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Thursday, January 8, 2009

Fantasy Book Critic’s 2008 Review/2009 Preview — Stephen Deas


2008 FAVORITES:

2008 has been a really bad year for actually reading anything. The stand-out title has to be
Joe Abercrombie’sThe Blade Itself”, and I'm so glad I waited until after I'd written “The Adamantine Palace” before I settled into it—too close to what I'm trying to write for comfort. After that, “The Last Wish” (Andrzej Sapkowski) had a pleasant freshness to it. I seem to have read a lot of mediocre books this year. And a lot of self-published or small press ones that I've picked up at conventions. Of the latter, “The Exaggerated Man and Other Stories” by Terry Grimwood deserves mention. Dark, mind-bending science fiction (mostly) short stories and very well done.

LOOKING AHEAD TO 2009:

This is hard. I've started
Patrick Rothfuss'The Name of the Wind”, which I'm reliably told I have to read, right now this instant, no matter what. Then there's Joe Abercrombie'sBefore You Are Hanged” and the “Last Argument of Kings”, both glaring at me from the bookshelf. I still have “Escapement” by K.J. Parker and I gather there's another one out. “Anathem” by Neal Stephenson will be obligatory. “A Mercy” by Toni Morrison. “The Steel Remains” by Richard Morgan.

I suppose I ought to read Temeraire (
Naomi Novik) too. I'm also told I ought to read “The Red Wolf Conspiracy” by Robert Redick. The sad fact is that I'll probably get through half of those at best, and I haven't even started on 2009 releases. “A Dance With Dragons”, if it appears, I'll have to read that.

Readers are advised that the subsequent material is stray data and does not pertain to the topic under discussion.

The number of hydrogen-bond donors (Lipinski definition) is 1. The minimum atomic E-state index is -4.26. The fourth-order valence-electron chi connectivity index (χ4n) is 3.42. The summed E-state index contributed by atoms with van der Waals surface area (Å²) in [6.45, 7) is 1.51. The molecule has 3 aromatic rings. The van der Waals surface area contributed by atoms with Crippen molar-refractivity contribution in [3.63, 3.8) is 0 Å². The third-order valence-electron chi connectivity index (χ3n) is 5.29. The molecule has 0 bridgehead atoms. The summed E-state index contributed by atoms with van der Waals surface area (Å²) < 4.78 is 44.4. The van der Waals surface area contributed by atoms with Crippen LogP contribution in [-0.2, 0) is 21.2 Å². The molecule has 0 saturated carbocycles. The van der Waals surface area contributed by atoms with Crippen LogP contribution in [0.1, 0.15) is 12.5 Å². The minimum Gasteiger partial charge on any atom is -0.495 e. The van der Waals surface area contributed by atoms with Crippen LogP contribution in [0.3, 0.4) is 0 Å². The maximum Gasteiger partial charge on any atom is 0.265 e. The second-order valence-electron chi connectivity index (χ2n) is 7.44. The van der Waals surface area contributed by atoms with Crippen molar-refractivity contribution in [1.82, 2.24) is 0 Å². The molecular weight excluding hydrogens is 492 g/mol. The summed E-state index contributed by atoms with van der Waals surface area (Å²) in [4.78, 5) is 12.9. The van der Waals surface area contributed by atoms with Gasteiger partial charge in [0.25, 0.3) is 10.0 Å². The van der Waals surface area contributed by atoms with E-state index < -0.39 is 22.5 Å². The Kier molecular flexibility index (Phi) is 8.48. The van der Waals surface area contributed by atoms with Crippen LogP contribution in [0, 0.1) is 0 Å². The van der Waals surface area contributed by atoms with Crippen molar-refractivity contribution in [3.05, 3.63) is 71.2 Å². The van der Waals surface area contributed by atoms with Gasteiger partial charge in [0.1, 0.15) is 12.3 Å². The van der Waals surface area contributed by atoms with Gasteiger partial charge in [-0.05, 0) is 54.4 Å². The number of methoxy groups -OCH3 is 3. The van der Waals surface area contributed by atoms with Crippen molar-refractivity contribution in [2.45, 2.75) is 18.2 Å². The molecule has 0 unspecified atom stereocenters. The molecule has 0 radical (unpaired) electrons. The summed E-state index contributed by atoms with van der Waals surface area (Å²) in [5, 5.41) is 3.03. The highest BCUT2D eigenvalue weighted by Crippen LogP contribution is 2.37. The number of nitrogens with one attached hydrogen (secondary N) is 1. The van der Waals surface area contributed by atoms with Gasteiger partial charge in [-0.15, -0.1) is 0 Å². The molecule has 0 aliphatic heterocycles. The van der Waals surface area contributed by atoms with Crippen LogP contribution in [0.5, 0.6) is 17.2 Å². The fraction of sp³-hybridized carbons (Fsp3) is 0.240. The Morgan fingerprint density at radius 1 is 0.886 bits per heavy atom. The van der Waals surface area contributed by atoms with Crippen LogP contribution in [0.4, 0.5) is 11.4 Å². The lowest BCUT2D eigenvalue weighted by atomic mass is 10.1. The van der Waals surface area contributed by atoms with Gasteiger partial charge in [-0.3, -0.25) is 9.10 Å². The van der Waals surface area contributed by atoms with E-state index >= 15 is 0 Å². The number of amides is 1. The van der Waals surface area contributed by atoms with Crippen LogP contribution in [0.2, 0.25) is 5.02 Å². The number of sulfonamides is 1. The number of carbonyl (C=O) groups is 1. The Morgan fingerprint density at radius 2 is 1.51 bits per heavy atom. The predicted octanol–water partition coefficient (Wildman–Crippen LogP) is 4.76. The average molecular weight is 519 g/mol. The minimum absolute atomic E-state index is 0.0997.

ON THE HORIZON WITH STEPHEN DEAS:

The Adamantine Palace” is published in the UK in March (
Gollancz). Very early in 2009 I'll be finishing off “The King of the Crags”, the second book in the series. It's already a complete draft, but it needs some tinkering before it can be sent for editing. “The Order of the Scales” (the third of the dragon trilogy) will probably keep me busy until the summer. After that I'm not sure. I have a surfeit of both plans and material, so we'll have to see where my editor wants us to go next.

ABOUT THE AUTHOR:

Stephen Deas has worked as a systems designer and project manager for a number of technology-based aerospace companies and has reviewed books for the British SF Association's magazine Vactor. “The Adamantine Palace” is the author’s debut and is Book One of “an intelligent fantasy series involving dragons”. For more information, please visit the author’s
Official Website.

NOTE: For more author responses, please visit Fantasy Book Critic's 2008 Review/2009 Preview index
HERE.

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